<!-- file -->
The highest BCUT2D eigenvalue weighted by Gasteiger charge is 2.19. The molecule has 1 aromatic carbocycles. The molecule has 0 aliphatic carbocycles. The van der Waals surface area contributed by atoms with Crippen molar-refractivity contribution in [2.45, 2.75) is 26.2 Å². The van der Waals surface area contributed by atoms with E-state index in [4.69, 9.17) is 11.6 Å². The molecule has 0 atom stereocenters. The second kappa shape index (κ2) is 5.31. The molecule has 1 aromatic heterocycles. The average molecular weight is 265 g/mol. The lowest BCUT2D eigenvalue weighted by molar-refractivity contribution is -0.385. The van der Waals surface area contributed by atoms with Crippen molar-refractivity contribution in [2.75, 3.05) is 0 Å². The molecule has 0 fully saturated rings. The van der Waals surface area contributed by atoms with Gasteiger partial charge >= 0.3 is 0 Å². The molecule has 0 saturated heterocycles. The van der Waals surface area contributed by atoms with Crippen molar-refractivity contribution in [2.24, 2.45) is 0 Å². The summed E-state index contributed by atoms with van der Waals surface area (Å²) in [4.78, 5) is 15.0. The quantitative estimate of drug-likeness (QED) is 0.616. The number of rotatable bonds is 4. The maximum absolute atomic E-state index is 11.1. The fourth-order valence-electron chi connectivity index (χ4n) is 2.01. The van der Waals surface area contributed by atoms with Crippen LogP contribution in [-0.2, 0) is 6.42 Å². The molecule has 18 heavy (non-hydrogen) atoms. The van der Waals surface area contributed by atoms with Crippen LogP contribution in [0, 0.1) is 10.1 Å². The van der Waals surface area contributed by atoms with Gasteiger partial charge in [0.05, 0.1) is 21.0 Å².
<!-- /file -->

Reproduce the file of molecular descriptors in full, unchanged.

The highest BCUT2D eigenvalue weighted by Gasteiger charge is 2.19. The molecule has 1 aromatic carbocycles. The molecule has 0 aliphatic carbocycles. The van der Waals surface area contributed by atoms with Crippen molar-refractivity contribution in [2.45, 2.75) is 26.2 Å². The van der Waals surface area contributed by atoms with E-state index in [4.69, 9.17) is 11.6 Å². The molecule has 0 atom stereocenters. The second kappa shape index (κ2) is 5.31. The molecule has 1 aromatic heterocycles. The average molecular weight is 265 g/mol. The lowest BCUT2D eigenvalue weighted by molar-refractivity contribution is -0.385. The van der Waals surface area contributed by atoms with Crippen molar-refractivity contribution in [2.75, 3.05) is 0 Å². The molecule has 0 fully saturated rings. The van der Waals surface area contributed by atoms with Gasteiger partial charge >= 0.3 is 0 Å². The molecule has 0 saturated heterocycles. The van der Waals surface area contributed by atoms with Crippen molar-refractivity contribution in [2.24, 2.45) is 0 Å². The summed E-state index contributed by atoms with van der Waals surface area (Å²) in [4.78, 5) is 15.0. The quantitative estimate of drug-likeness (QED) is 0.616. The number of rotatable bonds is 4. The maximum absolute atomic E-state index is 11.1. The fourth-order valence-electron chi connectivity index (χ4n) is 2.01. The van der Waals surface area contributed by atoms with Crippen LogP contribution in [-0.2, 0) is 6.42 Å². The molecule has 18 heavy (non-hydrogen) atoms. The van der Waals surface area contributed by atoms with Crippen LogP contribution in [0, 0.1) is 10.1 Å². The van der Waals surface area contributed by atoms with Gasteiger partial charge in [0.05, 0.1) is 21.0 Å².